NHS maternity services were also stretched: this was the height of the post-war baby boom. It was a young country and getting younger. The Second World War had not decimated a generation in the way that the First World War had done, and the explosive growth in the birth rate immediately after the war had long-term social consequences. Indeed there is a strong argument to be made that the new Elizabethan Age actually came about only when these post-war babies began to reach maturity in the mid-1960s.

 One other achievement of the Labour Government had been the launch of the Festival of Britain in the summer of 1951, which countered the drabness and limitations of life in Austerity Britain with visions of a colourful technological future that seemed to be just within reach. The incoming Conservative Government, which returned to power later in 1951, quickly demolished the Festival site. Nevertheless, images of the Festival, particularly the strange, cigar-shaped Skylon which seemed to hover over London’s South Bank, lingered in the popular imagination, and clearly fed into the expectations of the new Elizabethan Age. Indeed, it is easy to imagine the ship at the heart of Charles Chilton’s Journey Into Space, the first episode of which was broadcast in September of Coronation year, being shaped rather like the Skylon.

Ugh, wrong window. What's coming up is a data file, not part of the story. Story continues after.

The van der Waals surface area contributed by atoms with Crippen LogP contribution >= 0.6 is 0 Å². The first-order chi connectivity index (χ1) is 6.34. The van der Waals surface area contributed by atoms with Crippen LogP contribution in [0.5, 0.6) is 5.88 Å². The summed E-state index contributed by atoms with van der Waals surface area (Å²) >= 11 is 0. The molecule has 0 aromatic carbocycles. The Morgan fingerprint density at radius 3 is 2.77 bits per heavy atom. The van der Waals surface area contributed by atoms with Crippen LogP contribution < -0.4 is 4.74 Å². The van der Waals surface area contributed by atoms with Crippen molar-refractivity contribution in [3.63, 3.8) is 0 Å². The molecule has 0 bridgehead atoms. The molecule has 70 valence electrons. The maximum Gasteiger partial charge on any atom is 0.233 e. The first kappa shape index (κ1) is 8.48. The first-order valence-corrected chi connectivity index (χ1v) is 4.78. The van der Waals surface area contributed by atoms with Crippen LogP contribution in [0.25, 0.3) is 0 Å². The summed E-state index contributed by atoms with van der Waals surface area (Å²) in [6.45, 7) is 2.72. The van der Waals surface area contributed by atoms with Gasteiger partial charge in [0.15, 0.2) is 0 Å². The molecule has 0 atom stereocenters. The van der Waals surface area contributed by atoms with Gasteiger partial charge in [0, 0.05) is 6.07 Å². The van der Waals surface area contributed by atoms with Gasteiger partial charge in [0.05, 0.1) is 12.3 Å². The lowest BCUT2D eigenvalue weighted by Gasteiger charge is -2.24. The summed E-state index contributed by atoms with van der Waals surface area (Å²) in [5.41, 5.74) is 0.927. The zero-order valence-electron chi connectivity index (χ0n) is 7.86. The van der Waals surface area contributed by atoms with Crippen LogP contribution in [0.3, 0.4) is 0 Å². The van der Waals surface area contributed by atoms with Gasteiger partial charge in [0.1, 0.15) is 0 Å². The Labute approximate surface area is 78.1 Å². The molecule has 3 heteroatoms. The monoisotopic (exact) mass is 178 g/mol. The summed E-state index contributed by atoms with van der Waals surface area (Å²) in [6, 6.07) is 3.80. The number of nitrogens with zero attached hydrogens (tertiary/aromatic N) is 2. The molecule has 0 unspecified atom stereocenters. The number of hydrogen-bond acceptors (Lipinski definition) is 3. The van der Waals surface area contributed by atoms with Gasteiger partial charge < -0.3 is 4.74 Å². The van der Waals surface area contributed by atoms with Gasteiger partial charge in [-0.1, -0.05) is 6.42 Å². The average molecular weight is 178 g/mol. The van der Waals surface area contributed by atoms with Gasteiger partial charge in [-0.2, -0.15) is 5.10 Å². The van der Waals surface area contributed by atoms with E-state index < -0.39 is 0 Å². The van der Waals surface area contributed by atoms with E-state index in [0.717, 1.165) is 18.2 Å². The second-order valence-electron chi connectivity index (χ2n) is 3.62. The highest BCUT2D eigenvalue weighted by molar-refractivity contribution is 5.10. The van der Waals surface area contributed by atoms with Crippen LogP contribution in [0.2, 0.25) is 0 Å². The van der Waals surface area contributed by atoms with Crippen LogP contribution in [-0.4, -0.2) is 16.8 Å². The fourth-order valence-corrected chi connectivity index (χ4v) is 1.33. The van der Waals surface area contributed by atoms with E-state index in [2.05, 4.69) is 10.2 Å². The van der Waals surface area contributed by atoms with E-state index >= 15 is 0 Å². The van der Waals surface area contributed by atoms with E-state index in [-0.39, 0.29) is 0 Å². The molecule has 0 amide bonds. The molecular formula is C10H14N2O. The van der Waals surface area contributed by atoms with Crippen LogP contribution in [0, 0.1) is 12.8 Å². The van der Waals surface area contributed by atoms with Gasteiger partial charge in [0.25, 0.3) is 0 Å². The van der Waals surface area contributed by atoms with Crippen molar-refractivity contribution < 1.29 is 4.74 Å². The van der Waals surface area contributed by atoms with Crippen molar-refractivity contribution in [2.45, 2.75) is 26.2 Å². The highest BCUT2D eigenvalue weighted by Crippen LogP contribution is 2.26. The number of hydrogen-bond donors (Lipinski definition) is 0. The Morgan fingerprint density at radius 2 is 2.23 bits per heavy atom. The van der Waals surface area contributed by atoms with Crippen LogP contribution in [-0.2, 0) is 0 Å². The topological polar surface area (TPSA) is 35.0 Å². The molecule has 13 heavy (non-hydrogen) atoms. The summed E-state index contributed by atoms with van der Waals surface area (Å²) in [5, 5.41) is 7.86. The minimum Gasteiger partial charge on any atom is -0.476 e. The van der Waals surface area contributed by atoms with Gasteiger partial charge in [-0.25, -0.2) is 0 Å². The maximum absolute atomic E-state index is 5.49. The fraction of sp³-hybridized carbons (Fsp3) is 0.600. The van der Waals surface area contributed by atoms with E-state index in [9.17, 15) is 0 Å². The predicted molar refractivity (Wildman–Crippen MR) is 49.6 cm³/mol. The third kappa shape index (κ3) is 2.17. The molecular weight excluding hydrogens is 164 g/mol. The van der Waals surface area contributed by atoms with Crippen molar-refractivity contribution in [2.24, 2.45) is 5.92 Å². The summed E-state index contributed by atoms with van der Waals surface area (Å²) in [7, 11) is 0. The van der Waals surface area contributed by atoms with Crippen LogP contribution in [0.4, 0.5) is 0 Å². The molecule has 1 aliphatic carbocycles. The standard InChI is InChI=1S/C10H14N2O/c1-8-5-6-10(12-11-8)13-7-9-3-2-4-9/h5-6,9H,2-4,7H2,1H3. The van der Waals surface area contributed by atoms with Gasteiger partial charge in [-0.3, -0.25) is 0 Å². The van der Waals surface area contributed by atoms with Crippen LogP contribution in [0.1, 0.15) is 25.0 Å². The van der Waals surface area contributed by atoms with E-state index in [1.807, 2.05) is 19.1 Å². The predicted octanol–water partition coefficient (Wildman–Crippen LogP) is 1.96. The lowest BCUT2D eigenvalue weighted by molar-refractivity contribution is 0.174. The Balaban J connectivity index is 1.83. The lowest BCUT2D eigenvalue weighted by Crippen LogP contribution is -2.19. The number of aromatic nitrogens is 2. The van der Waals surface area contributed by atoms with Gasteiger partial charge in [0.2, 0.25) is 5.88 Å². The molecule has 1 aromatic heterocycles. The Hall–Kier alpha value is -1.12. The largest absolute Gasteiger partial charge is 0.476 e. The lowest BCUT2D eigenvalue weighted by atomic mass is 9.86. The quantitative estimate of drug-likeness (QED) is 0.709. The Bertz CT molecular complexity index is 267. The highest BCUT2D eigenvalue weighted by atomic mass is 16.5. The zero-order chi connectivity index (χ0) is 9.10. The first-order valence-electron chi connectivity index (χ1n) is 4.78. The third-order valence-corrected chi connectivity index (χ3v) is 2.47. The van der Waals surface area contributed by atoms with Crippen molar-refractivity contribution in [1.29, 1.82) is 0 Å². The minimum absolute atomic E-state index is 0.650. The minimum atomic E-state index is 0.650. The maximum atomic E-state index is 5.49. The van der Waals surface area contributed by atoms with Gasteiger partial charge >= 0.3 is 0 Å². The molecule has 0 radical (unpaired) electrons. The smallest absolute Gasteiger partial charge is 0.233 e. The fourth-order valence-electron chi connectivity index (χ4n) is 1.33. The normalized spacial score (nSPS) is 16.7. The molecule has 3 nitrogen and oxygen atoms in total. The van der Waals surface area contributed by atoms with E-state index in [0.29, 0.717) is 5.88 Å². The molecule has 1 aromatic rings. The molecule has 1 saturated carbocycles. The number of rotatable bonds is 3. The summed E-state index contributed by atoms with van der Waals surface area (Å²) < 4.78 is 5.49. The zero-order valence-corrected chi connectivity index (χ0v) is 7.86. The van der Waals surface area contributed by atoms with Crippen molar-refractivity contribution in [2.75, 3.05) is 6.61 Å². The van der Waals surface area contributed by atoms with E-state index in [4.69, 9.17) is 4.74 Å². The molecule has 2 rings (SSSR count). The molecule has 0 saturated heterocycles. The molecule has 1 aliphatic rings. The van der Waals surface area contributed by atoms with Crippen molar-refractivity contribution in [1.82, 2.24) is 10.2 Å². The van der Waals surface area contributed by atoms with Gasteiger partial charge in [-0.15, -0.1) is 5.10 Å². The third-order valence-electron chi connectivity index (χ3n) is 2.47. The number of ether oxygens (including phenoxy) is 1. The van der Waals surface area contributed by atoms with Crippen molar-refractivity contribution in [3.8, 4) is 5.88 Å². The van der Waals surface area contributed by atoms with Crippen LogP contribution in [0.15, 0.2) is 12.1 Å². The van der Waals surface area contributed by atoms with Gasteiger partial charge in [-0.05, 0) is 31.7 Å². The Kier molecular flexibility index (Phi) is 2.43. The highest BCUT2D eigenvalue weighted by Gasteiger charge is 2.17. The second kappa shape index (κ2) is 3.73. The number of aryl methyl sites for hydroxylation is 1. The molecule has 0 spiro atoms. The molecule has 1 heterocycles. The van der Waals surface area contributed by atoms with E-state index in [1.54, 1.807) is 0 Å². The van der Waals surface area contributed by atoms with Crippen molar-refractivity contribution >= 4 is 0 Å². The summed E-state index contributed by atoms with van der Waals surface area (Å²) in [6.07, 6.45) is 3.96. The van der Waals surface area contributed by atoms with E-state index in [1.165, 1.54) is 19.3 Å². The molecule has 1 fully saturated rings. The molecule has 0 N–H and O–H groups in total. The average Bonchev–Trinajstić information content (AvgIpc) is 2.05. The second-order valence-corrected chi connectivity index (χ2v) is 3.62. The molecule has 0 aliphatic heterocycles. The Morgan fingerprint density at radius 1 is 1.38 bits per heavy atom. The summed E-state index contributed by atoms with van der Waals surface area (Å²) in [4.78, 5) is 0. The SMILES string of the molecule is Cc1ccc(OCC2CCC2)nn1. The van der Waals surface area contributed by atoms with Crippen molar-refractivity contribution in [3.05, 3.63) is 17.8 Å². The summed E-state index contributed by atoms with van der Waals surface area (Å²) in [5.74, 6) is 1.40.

The European Space Agency apparently has designed a ship based on the Skylon.

Over the next decade or so, many of the promises of the Festival of Britain – labour-saving domestic appliances, televisions, mass car ownership – started to become a reality. It was the coronation in 1953 that actually led to a massive increase in television ownership; though a large proportion of the sets were probably rented, this was the age of hire purchase, which allowed many people to enjoy the material benefits of the ’50s without ignoring the economic reality of austerity.